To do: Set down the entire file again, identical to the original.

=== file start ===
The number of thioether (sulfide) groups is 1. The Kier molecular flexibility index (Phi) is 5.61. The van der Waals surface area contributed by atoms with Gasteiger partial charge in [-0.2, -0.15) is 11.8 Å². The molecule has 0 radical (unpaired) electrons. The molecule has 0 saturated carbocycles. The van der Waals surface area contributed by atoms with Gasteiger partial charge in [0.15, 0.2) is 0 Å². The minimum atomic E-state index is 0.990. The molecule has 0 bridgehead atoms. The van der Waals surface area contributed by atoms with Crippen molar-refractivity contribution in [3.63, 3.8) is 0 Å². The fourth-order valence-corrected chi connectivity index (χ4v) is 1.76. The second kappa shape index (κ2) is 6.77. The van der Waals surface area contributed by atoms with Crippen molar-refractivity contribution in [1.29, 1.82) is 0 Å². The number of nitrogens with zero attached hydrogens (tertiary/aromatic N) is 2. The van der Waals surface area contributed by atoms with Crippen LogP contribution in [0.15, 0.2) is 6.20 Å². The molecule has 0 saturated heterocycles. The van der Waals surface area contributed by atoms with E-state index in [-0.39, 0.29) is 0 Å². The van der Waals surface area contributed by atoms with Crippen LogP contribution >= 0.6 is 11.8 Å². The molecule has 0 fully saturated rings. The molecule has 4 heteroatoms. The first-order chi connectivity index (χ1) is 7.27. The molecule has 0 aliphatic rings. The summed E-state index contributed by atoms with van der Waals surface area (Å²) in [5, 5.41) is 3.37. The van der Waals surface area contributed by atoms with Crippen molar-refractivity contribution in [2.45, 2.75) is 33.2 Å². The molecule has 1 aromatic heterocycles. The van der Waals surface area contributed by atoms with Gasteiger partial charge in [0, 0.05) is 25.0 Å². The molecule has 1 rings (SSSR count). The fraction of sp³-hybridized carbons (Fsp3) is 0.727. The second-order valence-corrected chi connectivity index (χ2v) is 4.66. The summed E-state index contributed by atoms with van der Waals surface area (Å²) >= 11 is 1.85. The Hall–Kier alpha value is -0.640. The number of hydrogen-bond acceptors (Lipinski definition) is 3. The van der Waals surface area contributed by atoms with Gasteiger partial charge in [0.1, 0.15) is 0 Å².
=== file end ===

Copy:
The number of thioether (sulfide) groups is 1. The Kier molecular flexibility index (Phi) is 5.61. The van der Waals surface area contributed by atoms with Gasteiger partial charge in [-0.2, -0.15) is 11.8 Å². The molecule has 0 radical (unpaired) electrons. The molecule has 0 saturated carbocycles. The van der Waals surface area contributed by atoms with Gasteiger partial charge in [0.15, 0.2) is 0 Å². The minimum atomic E-state index is 0.990. The molecule has 0 bridgehead atoms. The van der Waals surface area contributed by atoms with Crippen molar-refractivity contribution in [3.63, 3.8) is 0 Å². The fourth-order valence-corrected chi connectivity index (χ4v) is 1.76. The second kappa shape index (κ2) is 6.77. The van der Waals surface area contributed by atoms with Crippen molar-refractivity contribution in [1.29, 1.82) is 0 Å². The number of nitrogens with zero attached hydrogens (tertiary/aromatic N) is 2. The van der Waals surface area contributed by atoms with Crippen LogP contribution in [0.15, 0.2) is 6.20 Å². The molecule has 0 saturated heterocycles. The van der Waals surface area contributed by atoms with E-state index in [-0.39, 0.29) is 0 Å². The van der Waals surface area contributed by atoms with Crippen LogP contribution >= 0.6 is 11.8 Å². The molecule has 0 fully saturated rings. The molecule has 4 heteroatoms. The first-order chi connectivity index (χ1) is 7.27. The molecule has 0 aliphatic rings. The summed E-state index contributed by atoms with van der Waals surface area (Å²) in [5, 5.41) is 3.37. The van der Waals surface area contributed by atoms with Crippen molar-refractivity contribution in [2.45, 2.75) is 33.2 Å². The molecule has 1 aromatic heterocycles. The van der Waals surface area contributed by atoms with Gasteiger partial charge in [0, 0.05) is 25.0 Å². The molecule has 1 rings (SSSR count). The fraction of sp³-hybridized carbons (Fsp3) is 0.727. The second-order valence-corrected chi connectivity index (χ2v) is 4.66. The summed E-state index contributed by atoms with van der Waals surface area (Å²) >= 11 is 1.85. The Hall–Kier alpha value is -0.640. The number of hydrogen-bond acceptors (Lipinski definition) is 3. The van der Waals surface area contributed by atoms with Gasteiger partial charge in [0.1, 0.15) is 0 Å².